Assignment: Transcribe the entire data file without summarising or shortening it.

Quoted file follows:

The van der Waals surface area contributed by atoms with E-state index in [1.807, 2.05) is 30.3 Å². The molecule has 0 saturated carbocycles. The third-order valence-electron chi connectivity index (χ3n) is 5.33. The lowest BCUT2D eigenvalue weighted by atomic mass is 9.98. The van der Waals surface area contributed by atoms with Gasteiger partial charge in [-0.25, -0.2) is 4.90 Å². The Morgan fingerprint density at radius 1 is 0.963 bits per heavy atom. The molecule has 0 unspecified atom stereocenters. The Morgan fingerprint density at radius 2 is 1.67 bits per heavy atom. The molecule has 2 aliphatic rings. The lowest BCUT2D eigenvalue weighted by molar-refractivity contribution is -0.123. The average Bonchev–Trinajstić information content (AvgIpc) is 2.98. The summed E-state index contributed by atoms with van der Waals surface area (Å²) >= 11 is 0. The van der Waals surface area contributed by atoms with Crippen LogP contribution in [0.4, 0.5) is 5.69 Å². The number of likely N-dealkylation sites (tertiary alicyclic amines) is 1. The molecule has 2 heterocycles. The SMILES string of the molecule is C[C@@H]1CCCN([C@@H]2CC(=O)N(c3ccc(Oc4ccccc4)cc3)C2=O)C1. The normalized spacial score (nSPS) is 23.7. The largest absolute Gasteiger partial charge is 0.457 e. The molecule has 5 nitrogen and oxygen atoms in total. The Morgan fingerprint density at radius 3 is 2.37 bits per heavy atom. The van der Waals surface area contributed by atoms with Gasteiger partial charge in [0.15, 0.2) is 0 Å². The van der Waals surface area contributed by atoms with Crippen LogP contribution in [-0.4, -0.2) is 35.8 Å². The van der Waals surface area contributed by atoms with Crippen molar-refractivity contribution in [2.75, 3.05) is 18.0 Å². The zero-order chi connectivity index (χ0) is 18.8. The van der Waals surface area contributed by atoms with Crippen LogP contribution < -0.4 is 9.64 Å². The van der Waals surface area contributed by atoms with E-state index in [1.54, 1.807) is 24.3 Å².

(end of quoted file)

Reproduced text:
The van der Waals surface area contributed by atoms with E-state index in [1.807, 2.05) is 30.3 Å². The molecule has 0 saturated carbocycles. The third-order valence-electron chi connectivity index (χ3n) is 5.33. The lowest BCUT2D eigenvalue weighted by atomic mass is 9.98. The van der Waals surface area contributed by atoms with Gasteiger partial charge in [-0.25, -0.2) is 4.90 Å². The Morgan fingerprint density at radius 1 is 0.963 bits per heavy atom. The molecule has 0 unspecified atom stereocenters. The Morgan fingerprint density at radius 2 is 1.67 bits per heavy atom. The molecule has 2 aliphatic rings. The lowest BCUT2D eigenvalue weighted by molar-refractivity contribution is -0.123. The average Bonchev–Trinajstić information content (AvgIpc) is 2.98. The summed E-state index contributed by atoms with van der Waals surface area (Å²) >= 11 is 0. The van der Waals surface area contributed by atoms with Crippen LogP contribution in [0.4, 0.5) is 5.69 Å². The number of likely N-dealkylation sites (tertiary alicyclic amines) is 1. The molecule has 2 heterocycles. The SMILES string of the molecule is C[C@@H]1CCCN([C@@H]2CC(=O)N(c3ccc(Oc4ccccc4)cc3)C2=O)C1. The normalized spacial score (nSPS) is 23.7. The largest absolute Gasteiger partial charge is 0.457 e. The molecule has 5 nitrogen and oxygen atoms in total. The Morgan fingerprint density at radius 3 is 2.37 bits per heavy atom. The van der Waals surface area contributed by atoms with Gasteiger partial charge in [0.15, 0.2) is 0 Å². The van der Waals surface area contributed by atoms with Crippen LogP contribution in [-0.4, -0.2) is 35.8 Å². The van der Waals surface area contributed by atoms with Crippen molar-refractivity contribution in [2.75, 3.05) is 18.0 Å². The zero-order chi connectivity index (χ0) is 18.8. The van der Waals surface area contributed by atoms with Crippen LogP contribution < -0.4 is 9.64 Å². The van der Waals surface area contributed by atoms with E-state index in [1.54, 1.807) is 24.3 Å².